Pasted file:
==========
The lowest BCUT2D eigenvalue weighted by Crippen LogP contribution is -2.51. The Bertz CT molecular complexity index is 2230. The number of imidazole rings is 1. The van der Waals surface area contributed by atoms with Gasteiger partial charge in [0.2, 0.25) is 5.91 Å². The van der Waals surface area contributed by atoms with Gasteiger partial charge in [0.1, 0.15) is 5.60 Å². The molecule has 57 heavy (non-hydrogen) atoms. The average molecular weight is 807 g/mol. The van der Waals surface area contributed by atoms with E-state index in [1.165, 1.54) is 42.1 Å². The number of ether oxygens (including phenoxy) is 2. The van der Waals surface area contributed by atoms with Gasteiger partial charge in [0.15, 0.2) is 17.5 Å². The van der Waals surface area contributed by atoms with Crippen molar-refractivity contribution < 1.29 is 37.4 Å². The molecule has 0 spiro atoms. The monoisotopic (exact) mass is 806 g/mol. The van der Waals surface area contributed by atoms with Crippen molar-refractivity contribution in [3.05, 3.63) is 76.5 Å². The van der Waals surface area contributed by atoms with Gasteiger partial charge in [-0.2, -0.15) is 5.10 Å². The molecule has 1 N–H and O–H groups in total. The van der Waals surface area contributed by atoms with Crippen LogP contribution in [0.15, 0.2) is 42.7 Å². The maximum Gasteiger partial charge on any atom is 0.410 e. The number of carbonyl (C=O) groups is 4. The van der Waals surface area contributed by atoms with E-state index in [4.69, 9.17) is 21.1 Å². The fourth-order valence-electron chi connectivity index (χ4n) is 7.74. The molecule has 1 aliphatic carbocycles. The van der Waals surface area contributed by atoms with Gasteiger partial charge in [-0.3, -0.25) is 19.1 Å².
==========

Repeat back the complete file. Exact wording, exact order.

The lowest BCUT2D eigenvalue weighted by Crippen LogP contribution is -2.51. The Bertz CT molecular complexity index is 2230. The number of imidazole rings is 1. The van der Waals surface area contributed by atoms with Gasteiger partial charge in [0.2, 0.25) is 5.91 Å². The van der Waals surface area contributed by atoms with Gasteiger partial charge in [0.1, 0.15) is 5.60 Å². The molecule has 57 heavy (non-hydrogen) atoms. The average molecular weight is 807 g/mol. The van der Waals surface area contributed by atoms with E-state index in [1.165, 1.54) is 42.1 Å². The number of ether oxygens (including phenoxy) is 2. The van der Waals surface area contributed by atoms with Gasteiger partial charge in [0.15, 0.2) is 17.5 Å². The van der Waals surface area contributed by atoms with Crippen molar-refractivity contribution < 1.29 is 37.4 Å². The molecule has 0 spiro atoms. The monoisotopic (exact) mass is 806 g/mol. The van der Waals surface area contributed by atoms with Crippen molar-refractivity contribution in [3.05, 3.63) is 76.5 Å². The van der Waals surface area contributed by atoms with Gasteiger partial charge in [-0.2, -0.15) is 5.10 Å². The molecule has 1 N–H and O–H groups in total. The van der Waals surface area contributed by atoms with Crippen LogP contribution in [0.15, 0.2) is 42.7 Å². The maximum Gasteiger partial charge on any atom is 0.410 e. The number of carbonyl (C=O) groups is 4. The van der Waals surface area contributed by atoms with E-state index in [4.69, 9.17) is 21.1 Å². The fourth-order valence-electron chi connectivity index (χ4n) is 7.74. The molecule has 1 aliphatic carbocycles. The van der Waals surface area contributed by atoms with Gasteiger partial charge in [-0.3, -0.25) is 19.1 Å².